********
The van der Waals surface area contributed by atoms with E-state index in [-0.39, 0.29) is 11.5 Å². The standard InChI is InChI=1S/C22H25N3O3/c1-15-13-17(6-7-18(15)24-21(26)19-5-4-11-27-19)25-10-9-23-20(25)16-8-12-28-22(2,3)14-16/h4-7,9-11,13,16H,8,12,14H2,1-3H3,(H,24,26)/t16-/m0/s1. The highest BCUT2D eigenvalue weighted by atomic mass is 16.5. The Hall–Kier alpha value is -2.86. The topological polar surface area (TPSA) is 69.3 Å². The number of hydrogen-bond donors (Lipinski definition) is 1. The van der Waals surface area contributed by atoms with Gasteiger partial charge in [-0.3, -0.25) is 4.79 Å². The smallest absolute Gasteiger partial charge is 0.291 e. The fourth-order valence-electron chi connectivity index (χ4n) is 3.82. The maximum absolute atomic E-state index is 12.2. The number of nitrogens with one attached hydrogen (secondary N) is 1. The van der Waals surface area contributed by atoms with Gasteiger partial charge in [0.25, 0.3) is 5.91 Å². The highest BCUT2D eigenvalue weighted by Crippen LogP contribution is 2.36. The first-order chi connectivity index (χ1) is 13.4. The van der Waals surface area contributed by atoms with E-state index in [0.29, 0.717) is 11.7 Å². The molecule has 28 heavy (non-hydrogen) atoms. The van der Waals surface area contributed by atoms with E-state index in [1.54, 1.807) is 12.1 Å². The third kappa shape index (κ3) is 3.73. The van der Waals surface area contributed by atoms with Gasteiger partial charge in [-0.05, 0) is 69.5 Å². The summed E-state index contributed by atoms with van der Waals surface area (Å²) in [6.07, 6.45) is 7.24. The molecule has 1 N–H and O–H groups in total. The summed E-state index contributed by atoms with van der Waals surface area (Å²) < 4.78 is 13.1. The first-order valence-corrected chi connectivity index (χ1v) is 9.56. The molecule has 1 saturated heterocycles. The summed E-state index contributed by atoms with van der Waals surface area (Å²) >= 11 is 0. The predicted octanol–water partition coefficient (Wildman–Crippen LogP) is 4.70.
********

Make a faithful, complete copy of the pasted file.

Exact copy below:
The van der Waals surface area contributed by atoms with E-state index in [-0.39, 0.29) is 11.5 Å². The standard InChI is InChI=1S/C22H25N3O3/c1-15-13-17(6-7-18(15)24-21(26)19-5-4-11-27-19)25-10-9-23-20(25)16-8-12-28-22(2,3)14-16/h4-7,9-11,13,16H,8,12,14H2,1-3H3,(H,24,26)/t16-/m0/s1. The highest BCUT2D eigenvalue weighted by atomic mass is 16.5. The Hall–Kier alpha value is -2.86. The topological polar surface area (TPSA) is 69.3 Å². The number of hydrogen-bond donors (Lipinski definition) is 1. The van der Waals surface area contributed by atoms with Gasteiger partial charge in [-0.3, -0.25) is 4.79 Å². The smallest absolute Gasteiger partial charge is 0.291 e. The fourth-order valence-electron chi connectivity index (χ4n) is 3.82. The maximum absolute atomic E-state index is 12.2. The number of nitrogens with one attached hydrogen (secondary N) is 1. The van der Waals surface area contributed by atoms with Gasteiger partial charge in [0.25, 0.3) is 5.91 Å². The highest BCUT2D eigenvalue weighted by Crippen LogP contribution is 2.36. The first-order chi connectivity index (χ1) is 13.4. The van der Waals surface area contributed by atoms with E-state index in [0.29, 0.717) is 11.7 Å². The molecule has 28 heavy (non-hydrogen) atoms. The van der Waals surface area contributed by atoms with E-state index in [1.54, 1.807) is 12.1 Å². The third kappa shape index (κ3) is 3.73. The van der Waals surface area contributed by atoms with Gasteiger partial charge in [-0.05, 0) is 69.5 Å². The summed E-state index contributed by atoms with van der Waals surface area (Å²) in [6.07, 6.45) is 7.24. The molecule has 1 N–H and O–H groups in total. The summed E-state index contributed by atoms with van der Waals surface area (Å²) < 4.78 is 13.1. The first-order valence-corrected chi connectivity index (χ1v) is 9.56. The molecule has 1 saturated heterocycles. The summed E-state index contributed by atoms with van der Waals surface area (Å²) >= 11 is 0. The predicted octanol–water partition coefficient (Wildman–Crippen LogP) is 4.70.